The second’s main objective is to get to the belay before his partner runs out of line and place him on belay. He needs to clean the pitches expediently and efficiently (leaving stuck gear behind is not an option when you only have a bare minimum to begin with) and also deal with lower-outs across traversing sections of rock where the leader can often only leave a few pieces of pro.

The intense pace of these climbs, while allowing for remarkable times, also magnifies the inherent danger that exists in climbing. There is less room for error. In June, I committed a nearly fatal mistake.

Dean Potter was busy getting handies in the Stovelegs during a speed ascent of the Nose on El Cap. Having fixed the line to the anchor, he yelled down, “Line fixed!” I began my lower-out off the top of Sickle Ledge, but failed to notice that I had not attached my ascenders. I realized something was wrong, but instead of checking, I released the rope from my hands and sprang more than five feet to the dihedral that led to the Stovelegs, bracing myself for a slight jolt. That was a gross underestimation.

I immediately began back-pedaling down an 85-degree slab until my body drifted away from the wall. As I started to free fall, I began egg-beating my arms and legs, desperately straining to remain upright. I was conscious of the fact that I was dropping to the end of the rope, more than 100 feet below, though I did not know why. I was weightless and waiting, wondering if the rope was going to arrest my fall.

As the rope finally began its maple-syrup stretch, I violently pendulumed across the face, hitting it several times before coming to a stop. Fortunately, I was relatively uninjured. This was my second speed climb, and my first (and hopefully last) speed descent. I slowed down and began paying close attention to every detail.

Speed climbing solo represents another realm of suffering and exposure, but recently, it, too, has evolved. Traditionally, the soloist relied on self-belays for an ascent, but the introduction to the Valley of the three-daisy-chain system has given climbers another option. The inspiration for this system is attributed to Bob the Aid Man, an eccentric climber who kept a rattlesnake for a pet, bringing it everywhere in a paper bag. In 1985, Bob employed a two-daisy-chain system on the steep and committing West Face of the Leaning Tower, simply going piece to piece.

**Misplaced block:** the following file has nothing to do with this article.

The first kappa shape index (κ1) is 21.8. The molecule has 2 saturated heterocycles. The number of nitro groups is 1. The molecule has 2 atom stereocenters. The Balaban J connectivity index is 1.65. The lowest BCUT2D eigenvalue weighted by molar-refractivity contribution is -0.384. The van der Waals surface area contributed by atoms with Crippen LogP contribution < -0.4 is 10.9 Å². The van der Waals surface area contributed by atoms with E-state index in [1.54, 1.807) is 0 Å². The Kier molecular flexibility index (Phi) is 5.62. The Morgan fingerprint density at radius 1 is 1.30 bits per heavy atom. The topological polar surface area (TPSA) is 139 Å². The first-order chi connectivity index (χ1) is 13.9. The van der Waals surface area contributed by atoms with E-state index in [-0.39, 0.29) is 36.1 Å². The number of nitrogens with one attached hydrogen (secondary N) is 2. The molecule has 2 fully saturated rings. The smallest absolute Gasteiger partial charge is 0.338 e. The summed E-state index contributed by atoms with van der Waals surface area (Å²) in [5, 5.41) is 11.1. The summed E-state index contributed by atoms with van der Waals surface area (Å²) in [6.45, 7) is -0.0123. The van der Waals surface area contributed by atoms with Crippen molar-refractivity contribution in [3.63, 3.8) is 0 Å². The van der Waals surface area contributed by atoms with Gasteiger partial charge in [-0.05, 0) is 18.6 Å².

With the three-daisy-chain system, the solo climber steps up to the intended objective with a full rack and places his first piece of gear. He clips his daisy to it, then places another piece higher and clips that as well. When he has placed his third piece of gear and clipped it with his third daisy, he reaches down to the first piece, unclips that daisy chain, retrieves the pro, then progresses upward in the same manner. The technique ensures that he is anchored to the wall by at least two pieces at all times, and it allows him to seamlessly link pitches without the need to rappel, clean and jug the previous pitch. Although he must employ greater caution and rely on gear placement and intuition more than when rope soloing, he is able to conserve energy and time.

In 1999, Russell Mitrovitch’s 12-hour, ropeless (save for ten feet) ascent of the Zodiac demonstrated the benefits of the three-daisy-chain system on the bigger walls. Since then, Dean Potter pushed it a little harder when he utilized a predominantly free solo and refined three-daisy-chain approach to became the first person to solo two grade VIs in a 24-hour period in July. He began by scorching up the Nose in 12:59 (record), ate some hotcakes with Chongo Chuck and José Pereyra at the Lodge Cafe, then cruised up to Half Dome and sent the Regular Route for a 23-plus-hour total. Two days later, Hans Florine awoke at the base of Half Dome and climbed the formations in reverse order. He blazed the Regular Route in 3:25 (record) and then the Nose with a total eclipsed time of 21:03.